Please join us for a talk with Peter Reddaway on his book The Dissidents: A Memoir of Working with the Resistance in Russia, 1960-1990 (Brookings Institution Press).
It has been nearly three decades since the collapse of the Soviet Union—enough time for the role that the courageous dissidents ultimately contributed to the communist system’s collapse to have been largely forgotten, especially in the West. This book brings to life, for contemporary readers, the often underground work of the men and women who opposed the regime and authored dissident texts, known as samizdat, that exposed the tyrannies and weaknesses of the Soviet state both inside and outside the country.
Peter Reddaway spent decades studying the Soviet Union and got to know these dissidents and their work, publicizing their writings in the West and helping some of them to escape the Soviet Union and settle abroad. In this memoir he captures the human costs of the repression that marked the Soviet state, focusing in particular on Pavel Litvinov, Larisa Bogoraz, General Petro Grigorenko, Anatoly Marchenko, Alexander Podrabinek, Vyacheslav Bakhmin, and Andrei Sinyavsky.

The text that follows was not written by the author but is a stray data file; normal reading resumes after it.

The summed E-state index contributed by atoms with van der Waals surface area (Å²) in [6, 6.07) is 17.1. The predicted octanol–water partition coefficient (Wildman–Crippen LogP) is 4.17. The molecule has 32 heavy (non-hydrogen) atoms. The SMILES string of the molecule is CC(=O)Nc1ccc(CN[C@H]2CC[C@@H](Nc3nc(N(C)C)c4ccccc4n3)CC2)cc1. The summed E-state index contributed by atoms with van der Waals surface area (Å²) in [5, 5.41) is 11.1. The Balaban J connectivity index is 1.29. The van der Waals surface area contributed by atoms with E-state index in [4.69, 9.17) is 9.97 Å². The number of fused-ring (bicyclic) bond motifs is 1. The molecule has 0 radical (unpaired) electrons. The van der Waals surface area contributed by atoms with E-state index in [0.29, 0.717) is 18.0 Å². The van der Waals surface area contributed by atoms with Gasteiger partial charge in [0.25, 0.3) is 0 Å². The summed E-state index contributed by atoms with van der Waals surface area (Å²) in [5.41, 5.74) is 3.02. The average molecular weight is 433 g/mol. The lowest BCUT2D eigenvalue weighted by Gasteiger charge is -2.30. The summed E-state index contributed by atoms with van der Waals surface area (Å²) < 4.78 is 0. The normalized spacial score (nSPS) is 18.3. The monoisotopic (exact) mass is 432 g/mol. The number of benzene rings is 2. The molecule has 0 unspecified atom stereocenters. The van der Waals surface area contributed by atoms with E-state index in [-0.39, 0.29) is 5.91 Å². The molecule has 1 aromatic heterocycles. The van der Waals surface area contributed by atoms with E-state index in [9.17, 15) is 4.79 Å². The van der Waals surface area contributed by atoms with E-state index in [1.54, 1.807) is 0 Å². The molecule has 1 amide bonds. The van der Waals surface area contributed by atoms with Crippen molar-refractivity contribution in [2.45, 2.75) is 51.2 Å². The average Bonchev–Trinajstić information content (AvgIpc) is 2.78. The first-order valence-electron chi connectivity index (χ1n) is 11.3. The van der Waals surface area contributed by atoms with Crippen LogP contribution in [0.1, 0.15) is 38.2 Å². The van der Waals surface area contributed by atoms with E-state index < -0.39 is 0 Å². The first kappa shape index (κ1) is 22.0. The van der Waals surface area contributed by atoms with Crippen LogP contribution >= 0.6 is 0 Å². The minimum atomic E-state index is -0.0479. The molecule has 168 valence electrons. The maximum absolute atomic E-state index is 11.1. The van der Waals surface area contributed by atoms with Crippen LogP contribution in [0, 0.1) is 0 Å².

His book describes their courage but also puts their work in the context of the power struggles in the Kremlin, where politicians competed with and even succeeded in ousting one another. Reddaway’s book takes readers beyond Moscow, describing politics and dissident work in other major Russian cities as well as in the outlying republics.
Peter Reddaway was a professor of political science at the London School of Economics and then at George Washington University, specializing in Soviet/Russian government. The former head of the Kennan Institute at the Wilson Center, his books and numerous articles were central to bringing Soviet dissent to the attention of the West.